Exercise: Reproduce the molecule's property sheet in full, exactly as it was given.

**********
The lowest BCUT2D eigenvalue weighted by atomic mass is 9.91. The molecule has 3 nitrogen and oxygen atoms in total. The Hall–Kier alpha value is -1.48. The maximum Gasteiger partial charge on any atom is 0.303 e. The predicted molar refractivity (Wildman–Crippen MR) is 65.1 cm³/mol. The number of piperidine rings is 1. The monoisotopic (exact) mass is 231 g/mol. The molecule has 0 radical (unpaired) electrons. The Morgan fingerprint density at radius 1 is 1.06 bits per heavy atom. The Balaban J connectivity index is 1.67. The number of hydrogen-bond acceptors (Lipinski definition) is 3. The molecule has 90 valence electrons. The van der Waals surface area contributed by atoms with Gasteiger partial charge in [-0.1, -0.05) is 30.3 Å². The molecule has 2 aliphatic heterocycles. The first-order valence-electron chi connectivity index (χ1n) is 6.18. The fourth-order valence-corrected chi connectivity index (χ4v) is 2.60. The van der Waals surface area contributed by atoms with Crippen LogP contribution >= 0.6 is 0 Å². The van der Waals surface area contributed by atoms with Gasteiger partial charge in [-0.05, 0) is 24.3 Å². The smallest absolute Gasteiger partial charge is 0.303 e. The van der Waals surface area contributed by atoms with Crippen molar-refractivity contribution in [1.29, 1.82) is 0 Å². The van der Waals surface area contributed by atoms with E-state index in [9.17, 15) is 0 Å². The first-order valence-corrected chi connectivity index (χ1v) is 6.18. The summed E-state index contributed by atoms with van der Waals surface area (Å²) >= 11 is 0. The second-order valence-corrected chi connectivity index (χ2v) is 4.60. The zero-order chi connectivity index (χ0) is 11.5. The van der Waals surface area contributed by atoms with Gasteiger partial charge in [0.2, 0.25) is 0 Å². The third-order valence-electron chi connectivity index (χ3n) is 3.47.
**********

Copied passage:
The lowest BCUT2D eigenvalue weighted by atomic mass is 9.91. The molecule has 3 nitrogen and oxygen atoms in total. The Hall–Kier alpha value is -1.48. The maximum Gasteiger partial charge on any atom is 0.303 e. The predicted molar refractivity (Wildman–Crippen MR) is 65.1 cm³/mol. The number of piperidine rings is 1. The monoisotopic (exact) mass is 231 g/mol. The molecule has 0 radical (unpaired) electrons. The Morgan fingerprint density at radius 1 is 1.06 bits per heavy atom. The Balaban J connectivity index is 1.67. The number of hydrogen-bond acceptors (Lipinski definition) is 3. The molecule has 90 valence electrons. The van der Waals surface area contributed by atoms with Gasteiger partial charge in [-0.1, -0.05) is 30.3 Å². The molecule has 2 aliphatic heterocycles. The first-order valence-electron chi connectivity index (χ1n) is 6.18. The fourth-order valence-corrected chi connectivity index (χ4v) is 2.60. The van der Waals surface area contributed by atoms with Crippen LogP contribution >= 0.6 is 0 Å². The van der Waals surface area contributed by atoms with Gasteiger partial charge in [-0.05, 0) is 24.3 Å². The smallest absolute Gasteiger partial charge is 0.303 e. The van der Waals surface area contributed by atoms with Crippen molar-refractivity contribution in [1.29, 1.82) is 0 Å². The van der Waals surface area contributed by atoms with E-state index in [9.17, 15) is 0 Å². The first-order valence-corrected chi connectivity index (χ1v) is 6.18. The summed E-state index contributed by atoms with van der Waals surface area (Å²) >= 11 is 0. The second-order valence-corrected chi connectivity index (χ2v) is 4.60. The zero-order chi connectivity index (χ0) is 11.5. The van der Waals surface area contributed by atoms with Gasteiger partial charge in [0.2, 0.25) is 0 Å². The third-order valence-electron chi connectivity index (χ3n) is 3.47.